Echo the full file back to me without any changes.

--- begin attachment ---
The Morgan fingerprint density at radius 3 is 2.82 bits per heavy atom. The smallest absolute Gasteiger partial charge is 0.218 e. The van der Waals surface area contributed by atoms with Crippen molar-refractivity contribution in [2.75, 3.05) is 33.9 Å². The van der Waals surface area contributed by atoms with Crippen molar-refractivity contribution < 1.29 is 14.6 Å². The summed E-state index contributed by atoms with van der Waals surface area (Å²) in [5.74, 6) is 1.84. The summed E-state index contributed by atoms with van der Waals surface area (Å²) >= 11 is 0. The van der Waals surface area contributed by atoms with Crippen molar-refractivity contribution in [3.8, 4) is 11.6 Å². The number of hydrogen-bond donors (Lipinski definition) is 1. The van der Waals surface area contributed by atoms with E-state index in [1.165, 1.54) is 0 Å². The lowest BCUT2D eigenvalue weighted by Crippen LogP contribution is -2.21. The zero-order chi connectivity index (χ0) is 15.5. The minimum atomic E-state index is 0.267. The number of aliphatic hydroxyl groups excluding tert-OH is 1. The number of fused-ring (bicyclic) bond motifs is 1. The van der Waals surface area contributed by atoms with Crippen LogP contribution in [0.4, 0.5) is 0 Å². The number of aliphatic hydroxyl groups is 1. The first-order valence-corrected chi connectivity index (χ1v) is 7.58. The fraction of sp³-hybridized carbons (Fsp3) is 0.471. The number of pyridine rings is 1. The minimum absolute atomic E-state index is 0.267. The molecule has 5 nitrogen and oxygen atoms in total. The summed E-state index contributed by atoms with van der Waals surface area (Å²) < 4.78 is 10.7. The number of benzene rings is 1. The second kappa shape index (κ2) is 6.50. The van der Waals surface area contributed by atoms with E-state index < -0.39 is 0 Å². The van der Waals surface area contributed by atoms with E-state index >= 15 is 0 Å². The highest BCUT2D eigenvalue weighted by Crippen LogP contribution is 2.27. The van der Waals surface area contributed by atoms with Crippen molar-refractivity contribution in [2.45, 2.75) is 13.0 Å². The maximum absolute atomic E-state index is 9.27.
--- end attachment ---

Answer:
The Morgan fingerprint density at radius 3 is 2.82 bits per heavy atom. The smallest absolute Gasteiger partial charge is 0.218 e. The van der Waals surface area contributed by atoms with Crippen molar-refractivity contribution in [2.75, 3.05) is 33.9 Å². The van der Waals surface area contributed by atoms with Crippen molar-refractivity contribution < 1.29 is 14.6 Å². The summed E-state index contributed by atoms with van der Waals surface area (Å²) in [5.74, 6) is 1.84. The summed E-state index contributed by atoms with van der Waals surface area (Å²) >= 11 is 0. The van der Waals surface area contributed by atoms with Crippen molar-refractivity contribution in [3.8, 4) is 11.6 Å². The number of hydrogen-bond donors (Lipinski definition) is 1. The van der Waals surface area contributed by atoms with E-state index in [1.165, 1.54) is 0 Å². The lowest BCUT2D eigenvalue weighted by Crippen LogP contribution is -2.21. The zero-order chi connectivity index (χ0) is 15.5. The minimum atomic E-state index is 0.267. The number of aliphatic hydroxyl groups excluding tert-OH is 1. The number of fused-ring (bicyclic) bond motifs is 1. The van der Waals surface area contributed by atoms with Crippen LogP contribution in [0.4, 0.5) is 0 Å². The number of aliphatic hydroxyl groups is 1. The first-order valence-corrected chi connectivity index (χ1v) is 7.58. The fraction of sp³-hybridized carbons (Fsp3) is 0.471. The number of pyridine rings is 1. The minimum absolute atomic E-state index is 0.267. The molecule has 5 nitrogen and oxygen atoms in total. The summed E-state index contributed by atoms with van der Waals surface area (Å²) < 4.78 is 10.7. The number of benzene rings is 1. The second kappa shape index (κ2) is 6.50. The van der Waals surface area contributed by atoms with E-state index < -0.39 is 0 Å². The van der Waals surface area contributed by atoms with E-state index >= 15 is 0 Å². The highest BCUT2D eigenvalue weighted by Crippen LogP contribution is 2.27. The van der Waals surface area contributed by atoms with Crippen molar-refractivity contribution in [2.45, 2.75) is 13.0 Å². The maximum absolute atomic E-state index is 9.27.